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The Samps

The Samps [EP]


[Mexican Summer; 2010]



By ; June 10, 2010 


Purchase at: Insound (Vinyl) | Amazon (MP3 & CD) | iTunes | MOG

Even though sampling has been staple in the music industry since recorded music pretty much began (see Musique concrete), it’s never got the attention it deserves. Sure enough those tapes of train sounds looping don’t seem like much now but they completely shook up the whole idea of what “music” was and could be. Flash forward about three-quarters of a century and you have records like Liquid Swords. Hip-hop always has always been notoriously linked with using samples to create music but Liquid Swords also showed how samples that don’t add to the music per se can help accentuate the mood and thematic element of the album as a whole. The use of samples still remains a constant in many genres from twee indie bands like Starfucker and their obsession with snippets from philosophy lectures to Burial and his manipulative effects on his tremendously deep and beautiful song “Archangel.”

Essentially what The Samps are doing on their self-titled debut EP isn’t anything groundbreaking but it’s still terrific fun. Cutting up samples from across the board they create a songs that stream like a band caught in a series of greatly successful grooves. But it depends on how you listen. Listen passively and you could be convinced this is just an instrumental band (not too dissimilar to the like of Starfucker with their joyous pop sensibilities) having a good time in the studio. Once you familiarise yourself with it though, it comes off as something totally different. You begin to catch onto the way a bass track is combined with a drumbeat from a totally different context.

As said, sampling isn’t new but it’s still a greatly underrated art form in the musical world. When you get your head around what’s going on here you begin to appreciate it not just for the countless grooves but the masterful work that has gone into making this the often seamless EP it is. If you want a more accurate point of comparison then I suppose you could bring up bands like 2manydjs as the songs here could essentially be classed as mash-up. But because the music is all taken from uncharted songs then you’d be right to congratulate yourself if you’re able to identify a sample use here.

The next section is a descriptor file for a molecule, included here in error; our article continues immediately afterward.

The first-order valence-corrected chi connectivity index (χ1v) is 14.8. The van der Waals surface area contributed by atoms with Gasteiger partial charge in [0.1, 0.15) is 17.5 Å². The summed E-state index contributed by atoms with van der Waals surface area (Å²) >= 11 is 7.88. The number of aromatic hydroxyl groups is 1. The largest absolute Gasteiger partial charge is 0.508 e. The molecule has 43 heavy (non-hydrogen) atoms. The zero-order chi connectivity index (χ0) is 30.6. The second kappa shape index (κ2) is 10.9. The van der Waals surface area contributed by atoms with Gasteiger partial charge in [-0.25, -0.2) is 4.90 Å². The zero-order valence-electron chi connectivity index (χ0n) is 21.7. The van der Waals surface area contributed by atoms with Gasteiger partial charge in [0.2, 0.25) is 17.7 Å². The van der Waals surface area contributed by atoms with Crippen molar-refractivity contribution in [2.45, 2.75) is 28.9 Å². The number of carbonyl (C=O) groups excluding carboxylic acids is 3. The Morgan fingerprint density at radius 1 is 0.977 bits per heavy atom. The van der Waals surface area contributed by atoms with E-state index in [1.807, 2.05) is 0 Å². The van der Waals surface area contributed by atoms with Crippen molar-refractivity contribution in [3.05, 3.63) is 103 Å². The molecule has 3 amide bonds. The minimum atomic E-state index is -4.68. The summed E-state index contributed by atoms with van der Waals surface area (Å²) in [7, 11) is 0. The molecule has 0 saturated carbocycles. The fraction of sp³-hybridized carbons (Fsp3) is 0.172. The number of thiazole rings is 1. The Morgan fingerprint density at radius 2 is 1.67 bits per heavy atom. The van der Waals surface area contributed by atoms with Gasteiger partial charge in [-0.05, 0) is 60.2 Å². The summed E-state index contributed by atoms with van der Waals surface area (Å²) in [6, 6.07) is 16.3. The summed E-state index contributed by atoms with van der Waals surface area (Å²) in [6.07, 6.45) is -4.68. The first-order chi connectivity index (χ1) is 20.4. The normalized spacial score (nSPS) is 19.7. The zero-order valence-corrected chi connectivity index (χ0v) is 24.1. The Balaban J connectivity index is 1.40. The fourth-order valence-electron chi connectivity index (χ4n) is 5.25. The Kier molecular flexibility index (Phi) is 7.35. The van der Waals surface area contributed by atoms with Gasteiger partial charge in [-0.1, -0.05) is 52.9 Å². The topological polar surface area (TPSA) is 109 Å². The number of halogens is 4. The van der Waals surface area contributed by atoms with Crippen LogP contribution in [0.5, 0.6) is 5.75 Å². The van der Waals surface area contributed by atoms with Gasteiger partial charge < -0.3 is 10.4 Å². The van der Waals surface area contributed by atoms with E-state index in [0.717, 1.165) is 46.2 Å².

At times it can sound a little erratic, like too many samples have been thrown into the mix (“Thys” or “Hyperbolic” on the first few listens) but it’s never off-putting. Casual listeners might not take too well to it as some tracks are screaming for a smooth vocal turn but in all honesty the songs manage just fine without any sort of vocals. The lack of voice may well actually be a good things as its absence allows for the nuances of the music to picked up more easily such as the way “Hyperbolic” blends and thus sounds as transient as it does.

Taking this music so seriously is probably a bad thing though. It’s just so easy to enjoy and take in over and over (the EP is a mere fifteen minutes long) that analysing it and considering its position in the history of sampling in music seem pointless. When the likes of “F.X.N.C” comes into full Technicolor or when “Yellow Jacket” hooks you in with its smooth hypnotic repetition you couldn’t care less about how it compares with what Pierre Schaeffer was doing back in the 1940s. Heck even the band’s name isn’t as ironically apt as you think it might be – it actually stands for South African Metaphysical Society according to their Myspace. Enjoying it as you bust a few shapes at a party or enjoying it as you try to dissect the point where new samples come into play during the song, the inevitable truth is that you’ll end up enjoying it some way or another.


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